Consumers value good spelling and grammar in a small business

Nine in ten shoppers are more encouraged to shop with businesses that abide by the rules of the 'grammar police'. 


Nine in ten shoppers are more encouraged to shop with businesses that abide by the rules of the ‘grammar police’. 

Barclays Business asked UK consumers whether the name of a business can help or hinder trade and found that SMEs with good spelling are top of the class, with 89 per cent of shoppers saying they are more encouraged to shop there.

After grammar gripes, a memorable business name is the second most compelling factor when attracting custom (87 per cent), followed by a link to UK heritage in the name (72 per cent).

Family businesses are an important part of UK culture, with almost two thirds (64 per cent) of consumers admitting they are more likely to buy from a family-named business. For shoppers in the West Midlands this increases to three quarters (76 per cent).

Regional loyalty also proves an important factor for 57 per cent who say they are more likely to use a business named after its location.

This is particularly prevalent across some of the UK’s major cities, with three quarters (76 per cent) of those in and around Bristol more likely to spend their cash at businesses named after the city, followed by over two thirds (69 per cent) of consumers in and around Newcastle preferring businesses named after local references.

Businesses with references to the monarchy or those that contain a pun in their name are less likely to attract custom, appearing at the bottom of the poll.

More than three quarters of consumers (76 per cent) would be put off from using a business with Royal references, and three in five (60 per cent) would be less inclined to shop at companies with puns in the title.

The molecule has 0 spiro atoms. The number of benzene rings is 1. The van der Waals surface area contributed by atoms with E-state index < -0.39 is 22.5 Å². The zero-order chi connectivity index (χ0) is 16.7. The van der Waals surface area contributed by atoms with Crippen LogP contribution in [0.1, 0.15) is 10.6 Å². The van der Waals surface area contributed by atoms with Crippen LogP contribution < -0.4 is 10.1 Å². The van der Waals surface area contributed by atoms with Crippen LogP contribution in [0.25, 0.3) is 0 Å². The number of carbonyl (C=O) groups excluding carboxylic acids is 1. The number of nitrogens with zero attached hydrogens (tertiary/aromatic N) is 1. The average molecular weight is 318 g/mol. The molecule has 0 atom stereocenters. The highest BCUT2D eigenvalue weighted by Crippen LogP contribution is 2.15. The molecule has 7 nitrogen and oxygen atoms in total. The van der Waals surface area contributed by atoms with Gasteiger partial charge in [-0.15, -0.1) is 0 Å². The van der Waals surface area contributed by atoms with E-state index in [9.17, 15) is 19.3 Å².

Adam Rowse, head of business banking at Barclays says that, when starting a business, the naming and branding process can be very influential for future business success; it tells consumers everything they should know about the business and first impressions count.

‘In some cases the name continues for generations. Our poll shows that it’s important not to overlook the finer details such as grammar or spelling which, if incorrect, can be detrimental to trade.

‘Businesses that demonstrate their UK heritage resonate well with consumers and we know the value that Brand Britain has on both domestic and overseas spend. Staying front of mind with a memorable name can also be a winning ingredient for business growth.’

Reputation, convenience and the history of a business are key factors in determining where consumers choose to shop.

Nearly half of consumers (46 per cent) choose a business recommended by friends or family. When shopping online, 42 per cent agree that a poorly designed website is a turn off, while over a third (37 per cent) will pay more for products or services from a business that they trust over one they do not.

Just over a quarter (28 per cent) would travel further to use a business they know and trust.

Further reading on business names

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